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For Allen, shorter Kingdome lease a first step to Seahawks deal

December 10, 1996

SEATTLE (AP) _ Paul Allen is another step closer to buying the Seattle Seahawks.

King County Executive Gary Locke on Monday said he and the Microsoft billionaire have reached a tentative agreement on Kingdome lease concessions Allen sought in his bid to buy the NFL team.

The concessions, which must be approved by the King County Council, will go into effect only if Allen buys the team, Locke told a news conference. Allen’s option to do so expires in July.

The agreement would effectively shorten the Seahawks’ Kingdome lease from nine seasons to three. It also would provide the team with an additional $1 million in revenue per year, primarily by reducing the team’s rent. The team would also get 100 percent of concession sales from home games.

Locke said the county would not lose money on that deal but would simply be giving up some of its Seahawks profit _ it would still make $100,000 profit off the team annually _ and could recoup some of the $1 million through the county’s guaranteed cut of possible new Allen advertising on the outside of the Kingdome and enhanced marketing of Kingdome skyboxes.

``These terms allow King County and the taxpayers to come out whole whether the Seahawks stay or leave,″ said Locke. ``We simply do not want nine years like the last two ... playing to half-empty stadiums because of questions about ownership.″

He said he would urge the county council to approve the deal. The council is expected to vote next Monday.

Allen has an option to purchase the Seahawks from owner Ken Behring, a California entrepreneur who earlier tried to move the team to Southern California.

``Since purchasing the Seahawks option in April, my first and foremost goal has been to help keep the team in the Pacific Northwest,″ Allen said in a statement.

``While the process has certainly had its fits and starts, I’m pleased to have reached a mutual understanding with the King County executive, and to (be) moving ahead with evaluating stadium alternatives.″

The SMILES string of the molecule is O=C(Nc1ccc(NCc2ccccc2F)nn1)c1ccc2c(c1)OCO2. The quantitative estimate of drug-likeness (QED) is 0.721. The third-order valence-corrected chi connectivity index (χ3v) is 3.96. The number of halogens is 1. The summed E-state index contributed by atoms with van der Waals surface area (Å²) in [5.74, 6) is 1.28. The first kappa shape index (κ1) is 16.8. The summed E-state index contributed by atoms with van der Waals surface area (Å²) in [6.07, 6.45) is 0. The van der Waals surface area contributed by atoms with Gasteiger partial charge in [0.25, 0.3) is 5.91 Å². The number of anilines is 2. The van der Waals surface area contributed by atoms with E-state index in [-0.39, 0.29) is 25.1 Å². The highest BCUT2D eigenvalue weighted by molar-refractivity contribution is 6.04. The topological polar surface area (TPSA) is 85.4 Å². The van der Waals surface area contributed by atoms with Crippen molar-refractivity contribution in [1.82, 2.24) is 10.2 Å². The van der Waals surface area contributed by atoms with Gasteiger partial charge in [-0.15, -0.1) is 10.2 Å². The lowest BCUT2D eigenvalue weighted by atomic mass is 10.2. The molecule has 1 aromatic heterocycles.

``This agreement does not subsidize pro football,″ Locke said, adding that even with Allen’s help, ``the road ahead will be difficult.″

Allen wanted a shorter lease so he could press the 1997 Legislature for quick action on a stadium-financing package for the team.

The Democratic Locke, who is also the governor-elect, will be in Olympia when Allen brings his case to a Republican-controlled legislature after the first of the year.

Allen said Locke had ``assured me that as governor, he would be an advocate for a long-term stadium solution, and I appreciate his support and partnership.″

Allen’s group, Football Northwest, may opt out of the Kingdome lease after three years _ after the 1999 NFL season _ under certain conditions:

_ Football Northwest could move the team without restriction after three years if it agreed to play at another Puget Sound area site.

_ If Football Northwest wanted to move or sell the team after three years, it must first offer it to a local owner at a ``fair price.″

_ If no local buyer were found, Allen’s group could sell or move the team outside the Puget Sound area but must compensate the county under a specified formula. If the team were sold prior to completion of the 2001 NFL season, the Allen group must pay the county 50 percent of sale profits. The county’s share of any profit would decline, according to a set formula, if the team were sold to an outside buyer in succeeding years, ending with a 5 percent county share if the team were sold after the 2004 season.

_ If the team were moved but not sold, Allen’s group would pay off the value of the old Kingdome lease.

Meetings were scheduled Monday and Tuesday evenings by the Seahawks-Kingdome Renovation Task Force, which is to recommend Friday whether to renovate the Dome, tear it down and build a new stadium in its place, or build a new stadium on one of two south King County sites.

Allen, who last week rejected a fourth option _ using the University of Washington’s Husky Stadium _ has long said he would want the team out of the Kingdome and in an open-air stadium.

The county is working with Allen in hopes of keeping the team in Seattle.

If the Allen scenario falls through, some believe the team could wind up in California or Cleveland through a Behring bankruptcy declaration.

The county council is already wrestling with financing for a new Mariners baseball stadium _ considering whether to support a $300 million bond sale for a project whose cost has risen from $320 million to $385 million.

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